Yemeni sharpshooters kill 2 Saudi troops in Jizan

Yemeni sharpshooters kill 2 Saudi troops in Jizan
23 Aug

Two Saudi soldiers have been killed when the Yemeni army and fighters from the allied Popular Committees launched an attack against the kingdom’s southwestern border region of Jizan in retaliation for the Riyadh regime’s campaign against the impoverished Arab country.

An unnamed military source, speaking on condition of anonymity, told Arabic-language al-Masirah television network that Yemeni snipers fatally wounded the soldiers in the Saudi military outpost of al-Maridhah on Tuesday, a day after sharpshooters killed another Saudi soldier in al-Zaqilah military base in the same region.

The source added that the artillery of the national forces also shelled gatherings of Saudi forces in several military bases and outposts, including al-Sharhawi and Nashaw, across the region’s border areas. Furthermore, Yemeni forces fired Katyusha rockets against gatherings of Saudi troops and military hardware and vehicles in the southern region of Nagran.

Reports say the attacks inflicted heavy damage upon the Saudi war machine in the two neighboring regions.

Back in April, Arabic-language Yemen Watch news agency reported that in the first quarter of this year, Yemeni forces had killed a total of 119 Saudi soldiers. Most of the operations were conducted in Jizan, where a total of 74 Saudi soldiers were slain. Thirty-five and 10 other Saudi troops were killed in Najran and Asir regions, respectively.

A report by Reuters published in April last year revealed that at least 400 Saudi soldiers had been killed in the cross-border fire since the start of the Saudi campaign in March 2015. Riyadh has maintained a policy of ambiguity regarding its casualties in the war on Yemen. Senior military officials have said that they would not release such information until after the campaign.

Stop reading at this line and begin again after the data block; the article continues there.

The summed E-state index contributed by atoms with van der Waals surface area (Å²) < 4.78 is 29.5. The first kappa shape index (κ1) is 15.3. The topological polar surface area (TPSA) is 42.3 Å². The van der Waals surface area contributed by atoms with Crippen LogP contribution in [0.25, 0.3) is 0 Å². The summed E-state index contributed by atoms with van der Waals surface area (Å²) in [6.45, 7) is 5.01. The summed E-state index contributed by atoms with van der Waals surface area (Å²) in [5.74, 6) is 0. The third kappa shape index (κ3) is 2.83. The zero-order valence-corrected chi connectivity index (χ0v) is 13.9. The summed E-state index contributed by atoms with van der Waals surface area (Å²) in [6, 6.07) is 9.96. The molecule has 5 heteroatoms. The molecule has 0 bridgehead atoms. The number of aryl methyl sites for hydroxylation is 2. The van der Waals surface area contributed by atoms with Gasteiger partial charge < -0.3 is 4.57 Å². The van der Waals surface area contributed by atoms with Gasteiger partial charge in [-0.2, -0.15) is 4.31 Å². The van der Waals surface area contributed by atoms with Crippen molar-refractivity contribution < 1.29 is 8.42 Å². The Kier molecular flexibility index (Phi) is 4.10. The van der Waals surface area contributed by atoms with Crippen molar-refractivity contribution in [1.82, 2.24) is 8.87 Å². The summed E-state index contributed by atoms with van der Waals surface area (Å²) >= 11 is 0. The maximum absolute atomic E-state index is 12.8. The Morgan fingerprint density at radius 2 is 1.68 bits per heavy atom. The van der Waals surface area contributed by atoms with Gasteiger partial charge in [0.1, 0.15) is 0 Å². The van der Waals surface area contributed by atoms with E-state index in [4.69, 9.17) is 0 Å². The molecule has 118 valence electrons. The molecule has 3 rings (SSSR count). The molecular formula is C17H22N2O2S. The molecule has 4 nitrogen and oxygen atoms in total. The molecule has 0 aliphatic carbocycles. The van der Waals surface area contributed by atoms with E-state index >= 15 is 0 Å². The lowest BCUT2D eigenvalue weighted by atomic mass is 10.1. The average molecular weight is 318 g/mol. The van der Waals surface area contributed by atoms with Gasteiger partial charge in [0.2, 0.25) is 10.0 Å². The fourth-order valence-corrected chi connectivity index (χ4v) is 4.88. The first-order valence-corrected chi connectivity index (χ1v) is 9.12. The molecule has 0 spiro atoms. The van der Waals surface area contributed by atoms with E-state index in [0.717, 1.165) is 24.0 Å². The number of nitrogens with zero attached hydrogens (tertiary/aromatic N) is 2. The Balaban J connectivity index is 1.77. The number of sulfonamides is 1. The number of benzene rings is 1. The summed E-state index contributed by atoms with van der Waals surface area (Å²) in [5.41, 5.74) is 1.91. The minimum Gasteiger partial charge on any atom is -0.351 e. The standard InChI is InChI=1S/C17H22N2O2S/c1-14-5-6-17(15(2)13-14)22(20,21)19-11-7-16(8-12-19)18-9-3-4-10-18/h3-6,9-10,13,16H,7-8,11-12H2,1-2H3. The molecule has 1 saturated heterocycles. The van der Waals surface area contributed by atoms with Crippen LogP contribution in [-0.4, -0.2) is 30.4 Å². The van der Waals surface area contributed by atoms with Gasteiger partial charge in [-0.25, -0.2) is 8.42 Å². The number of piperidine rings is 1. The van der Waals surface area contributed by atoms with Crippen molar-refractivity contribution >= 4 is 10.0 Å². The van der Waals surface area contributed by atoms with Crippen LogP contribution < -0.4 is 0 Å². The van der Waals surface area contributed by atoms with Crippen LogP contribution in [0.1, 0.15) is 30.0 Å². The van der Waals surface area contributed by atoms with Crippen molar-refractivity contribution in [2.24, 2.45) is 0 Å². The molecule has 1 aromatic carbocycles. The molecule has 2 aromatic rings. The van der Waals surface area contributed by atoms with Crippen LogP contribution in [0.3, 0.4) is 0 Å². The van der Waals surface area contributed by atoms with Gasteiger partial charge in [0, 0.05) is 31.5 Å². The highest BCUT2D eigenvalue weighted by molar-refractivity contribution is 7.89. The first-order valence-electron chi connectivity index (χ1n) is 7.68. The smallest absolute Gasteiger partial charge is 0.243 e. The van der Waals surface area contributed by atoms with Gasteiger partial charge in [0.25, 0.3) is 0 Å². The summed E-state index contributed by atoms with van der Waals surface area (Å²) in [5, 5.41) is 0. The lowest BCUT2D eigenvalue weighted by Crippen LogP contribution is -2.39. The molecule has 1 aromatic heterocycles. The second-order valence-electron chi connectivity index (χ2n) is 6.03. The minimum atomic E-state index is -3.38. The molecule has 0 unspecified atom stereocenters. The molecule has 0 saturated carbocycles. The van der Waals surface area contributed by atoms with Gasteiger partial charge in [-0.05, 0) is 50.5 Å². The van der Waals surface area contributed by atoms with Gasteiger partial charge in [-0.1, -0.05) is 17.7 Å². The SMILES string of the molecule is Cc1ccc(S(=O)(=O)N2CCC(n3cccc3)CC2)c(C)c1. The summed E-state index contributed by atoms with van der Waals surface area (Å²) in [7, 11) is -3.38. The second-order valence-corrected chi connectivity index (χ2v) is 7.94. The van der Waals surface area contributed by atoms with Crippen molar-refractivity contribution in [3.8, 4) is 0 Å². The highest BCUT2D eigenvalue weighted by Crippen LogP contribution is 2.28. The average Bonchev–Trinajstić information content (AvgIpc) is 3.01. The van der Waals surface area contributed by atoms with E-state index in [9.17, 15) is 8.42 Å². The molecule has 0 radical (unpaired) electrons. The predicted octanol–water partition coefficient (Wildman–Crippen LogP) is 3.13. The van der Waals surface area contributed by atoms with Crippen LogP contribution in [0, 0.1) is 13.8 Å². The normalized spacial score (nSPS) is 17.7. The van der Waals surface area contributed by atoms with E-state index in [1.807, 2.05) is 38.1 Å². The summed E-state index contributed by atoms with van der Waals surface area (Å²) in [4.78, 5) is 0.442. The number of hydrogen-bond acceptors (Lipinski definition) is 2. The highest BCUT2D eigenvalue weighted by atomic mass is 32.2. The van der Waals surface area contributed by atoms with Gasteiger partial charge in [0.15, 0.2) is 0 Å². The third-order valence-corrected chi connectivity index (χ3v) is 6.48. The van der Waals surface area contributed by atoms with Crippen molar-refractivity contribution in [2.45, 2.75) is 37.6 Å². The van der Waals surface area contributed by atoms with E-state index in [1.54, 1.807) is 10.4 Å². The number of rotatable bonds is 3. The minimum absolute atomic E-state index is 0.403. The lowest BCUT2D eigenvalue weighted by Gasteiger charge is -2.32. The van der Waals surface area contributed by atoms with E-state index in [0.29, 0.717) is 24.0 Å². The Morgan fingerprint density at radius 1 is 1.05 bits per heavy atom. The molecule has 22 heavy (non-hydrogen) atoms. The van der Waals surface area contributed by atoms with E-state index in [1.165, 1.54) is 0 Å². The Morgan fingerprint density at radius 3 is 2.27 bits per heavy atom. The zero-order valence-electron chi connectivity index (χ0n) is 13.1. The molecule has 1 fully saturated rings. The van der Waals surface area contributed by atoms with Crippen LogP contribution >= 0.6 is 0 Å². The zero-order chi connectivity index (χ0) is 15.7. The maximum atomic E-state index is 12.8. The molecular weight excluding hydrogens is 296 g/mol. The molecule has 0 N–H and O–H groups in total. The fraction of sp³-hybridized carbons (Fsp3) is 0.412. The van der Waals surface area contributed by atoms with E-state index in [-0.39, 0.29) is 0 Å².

Yemenis stand on the rubble of houses destroyed in a Saudi airstrike in Sana’a on June 9, 2017. (Photo by AFP)

Devastating war on Yemen

Over the past two and a half years, Yemen has been under heavy airstrikes by Saudi Arabia’s warplanes as part of a brutal war against the Arabian Peninsula country in an attempt to crush the popular Houthi Ansarullah movement and reinstall the former president, Abd Rabbuh Mansur Hadi, a staunch ally of Riyadh. More than 12,000 people have been killed since the onset of the campaign, and much of the country’s infrastructure, including hospitals, schools and factories, has been ravaged.

The Saudi war has also triggered a deadly cholera epidemic across Yemen.

On August 14, the World Health Organization announced that a total of 503,484 cases, suspected to be infected with cholera, and 1,975 deaths, attributable to the outbreak, had been documented in Yemen since late April. The world body has on several occasions warned about the growing cholera epidemic and a looming famine in the impoverished country.

Yemeni school girls look at a school that was damaged in a Saudi airstrike in the southern Yemeni city of Ta’izz, March 16, 2017. (Photo by AFP)

The UN has already announced that the Saudi war had left some 17 million Yemenis hungry, nearly seven million facing famine, and about 16 million almost without access to water or sanitation.

On Thursday, the Foreign Policy magazine said it had obtained a new confidential draft report by UN Secretary General Antonio Guterres, saying that Saudi airstrikes had killed 502 Yemeni children and injured 838 others since 2015.

The same report by the UN also revealed that the Saudi war, despite Riyadh’s overwhelming military superiority, had failed since it was “no closer” to achieving its declared objective.

The United States and Britain have been providing the bulk of the military ordnance used by Saudi Arabia in the war. London has licensed 3.3 billion pounds’ worth of weapons since the beginning of the war.

Washington also sealed a multibillion dollars arms deal with Riyadh when US President Donald Trump made his maiden visit abroad in May. The deal, which is worth $350 billion over 10 years and $110 billion that will take effect immediately, was hailed by the White House as a significant expansion of the security relationship between the two countries.

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